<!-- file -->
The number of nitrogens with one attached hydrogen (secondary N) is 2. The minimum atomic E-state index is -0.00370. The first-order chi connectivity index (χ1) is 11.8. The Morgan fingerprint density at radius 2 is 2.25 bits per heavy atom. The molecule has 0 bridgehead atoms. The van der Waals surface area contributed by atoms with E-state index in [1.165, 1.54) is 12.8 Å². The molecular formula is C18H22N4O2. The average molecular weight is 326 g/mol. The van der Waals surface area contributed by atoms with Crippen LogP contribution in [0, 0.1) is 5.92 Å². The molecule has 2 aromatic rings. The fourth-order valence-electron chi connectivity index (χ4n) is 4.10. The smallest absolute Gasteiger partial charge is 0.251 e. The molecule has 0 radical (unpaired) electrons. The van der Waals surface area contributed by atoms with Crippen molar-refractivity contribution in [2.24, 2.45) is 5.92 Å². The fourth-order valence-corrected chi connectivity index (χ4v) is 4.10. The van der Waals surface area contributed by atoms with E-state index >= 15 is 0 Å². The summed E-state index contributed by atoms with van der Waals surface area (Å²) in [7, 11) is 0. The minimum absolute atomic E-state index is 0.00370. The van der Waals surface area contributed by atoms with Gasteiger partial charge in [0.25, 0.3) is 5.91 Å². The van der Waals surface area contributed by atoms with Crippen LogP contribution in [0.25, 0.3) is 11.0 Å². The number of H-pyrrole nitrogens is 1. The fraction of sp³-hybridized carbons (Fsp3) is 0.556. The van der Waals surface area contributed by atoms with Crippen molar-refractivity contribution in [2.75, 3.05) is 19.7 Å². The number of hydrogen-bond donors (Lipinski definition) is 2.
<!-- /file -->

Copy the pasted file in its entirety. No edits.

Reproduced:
The number of nitrogens with one attached hydrogen (secondary N) is 2. The minimum atomic E-state index is -0.00370. The first-order chi connectivity index (χ1) is 11.8. The Morgan fingerprint density at radius 2 is 2.25 bits per heavy atom. The molecule has 0 bridgehead atoms. The van der Waals surface area contributed by atoms with E-state index in [1.165, 1.54) is 12.8 Å². The molecular formula is C18H22N4O2. The average molecular weight is 326 g/mol. The van der Waals surface area contributed by atoms with Crippen LogP contribution in [0, 0.1) is 5.92 Å². The molecule has 2 aromatic rings. The fourth-order valence-electron chi connectivity index (χ4n) is 4.10. The smallest absolute Gasteiger partial charge is 0.251 e. The molecule has 0 radical (unpaired) electrons. The van der Waals surface area contributed by atoms with Crippen molar-refractivity contribution in [2.24, 2.45) is 5.92 Å². The fourth-order valence-corrected chi connectivity index (χ4v) is 4.10. The van der Waals surface area contributed by atoms with E-state index >= 15 is 0 Å². The summed E-state index contributed by atoms with van der Waals surface area (Å²) in [7, 11) is 0. The minimum absolute atomic E-state index is 0.00370. The van der Waals surface area contributed by atoms with Gasteiger partial charge in [0.25, 0.3) is 5.91 Å². The van der Waals surface area contributed by atoms with Crippen LogP contribution in [0.25, 0.3) is 11.0 Å². The number of H-pyrrole nitrogens is 1. The fraction of sp³-hybridized carbons (Fsp3) is 0.556. The van der Waals surface area contributed by atoms with Crippen molar-refractivity contribution in [2.75, 3.05) is 19.7 Å². The number of hydrogen-bond donors (Lipinski definition) is 2.